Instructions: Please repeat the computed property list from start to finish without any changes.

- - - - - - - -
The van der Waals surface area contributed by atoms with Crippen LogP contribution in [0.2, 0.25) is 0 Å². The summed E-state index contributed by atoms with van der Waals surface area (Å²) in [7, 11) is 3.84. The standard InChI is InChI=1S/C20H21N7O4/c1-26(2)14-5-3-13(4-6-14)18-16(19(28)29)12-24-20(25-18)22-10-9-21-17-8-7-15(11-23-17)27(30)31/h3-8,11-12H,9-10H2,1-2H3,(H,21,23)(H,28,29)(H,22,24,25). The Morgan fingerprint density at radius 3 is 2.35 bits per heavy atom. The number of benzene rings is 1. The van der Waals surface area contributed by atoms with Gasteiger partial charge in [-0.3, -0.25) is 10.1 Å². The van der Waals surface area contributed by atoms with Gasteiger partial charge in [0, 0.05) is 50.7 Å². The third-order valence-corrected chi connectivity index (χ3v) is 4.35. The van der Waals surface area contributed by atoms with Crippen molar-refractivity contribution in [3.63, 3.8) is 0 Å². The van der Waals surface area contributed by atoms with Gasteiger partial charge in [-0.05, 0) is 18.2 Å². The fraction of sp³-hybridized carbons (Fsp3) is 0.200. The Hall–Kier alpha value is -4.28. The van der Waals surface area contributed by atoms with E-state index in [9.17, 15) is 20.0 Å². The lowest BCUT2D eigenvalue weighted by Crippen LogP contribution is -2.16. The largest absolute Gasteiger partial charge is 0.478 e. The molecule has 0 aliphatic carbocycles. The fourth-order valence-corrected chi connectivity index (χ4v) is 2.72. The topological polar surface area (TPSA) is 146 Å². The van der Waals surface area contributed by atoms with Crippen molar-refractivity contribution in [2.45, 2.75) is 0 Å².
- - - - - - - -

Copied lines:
The van der Waals surface area contributed by atoms with Crippen LogP contribution in [0.2, 0.25) is 0 Å². The summed E-state index contributed by atoms with van der Waals surface area (Å²) in [7, 11) is 3.84. The standard InChI is InChI=1S/C20H21N7O4/c1-26(2)14-5-3-13(4-6-14)18-16(19(28)29)12-24-20(25-18)22-10-9-21-17-8-7-15(11-23-17)27(30)31/h3-8,11-12H,9-10H2,1-2H3,(H,21,23)(H,28,29)(H,22,24,25). The Morgan fingerprint density at radius 3 is 2.35 bits per heavy atom. The number of benzene rings is 1. The van der Waals surface area contributed by atoms with Gasteiger partial charge in [-0.3, -0.25) is 10.1 Å². The van der Waals surface area contributed by atoms with Gasteiger partial charge in [0, 0.05) is 50.7 Å². The third-order valence-corrected chi connectivity index (χ3v) is 4.35. The van der Waals surface area contributed by atoms with Crippen molar-refractivity contribution in [3.63, 3.8) is 0 Å². The van der Waals surface area contributed by atoms with Gasteiger partial charge in [-0.05, 0) is 18.2 Å². The fraction of sp³-hybridized carbons (Fsp3) is 0.200. The Hall–Kier alpha value is -4.28. The van der Waals surface area contributed by atoms with E-state index in [9.17, 15) is 20.0 Å². The lowest BCUT2D eigenvalue weighted by Crippen LogP contribution is -2.16. The largest absolute Gasteiger partial charge is 0.478 e. The molecule has 0 aliphatic carbocycles. The fourth-order valence-corrected chi connectivity index (χ4v) is 2.72. The topological polar surface area (TPSA) is 146 Å². The van der Waals surface area contributed by atoms with Crippen molar-refractivity contribution in [2.45, 2.75) is 0 Å².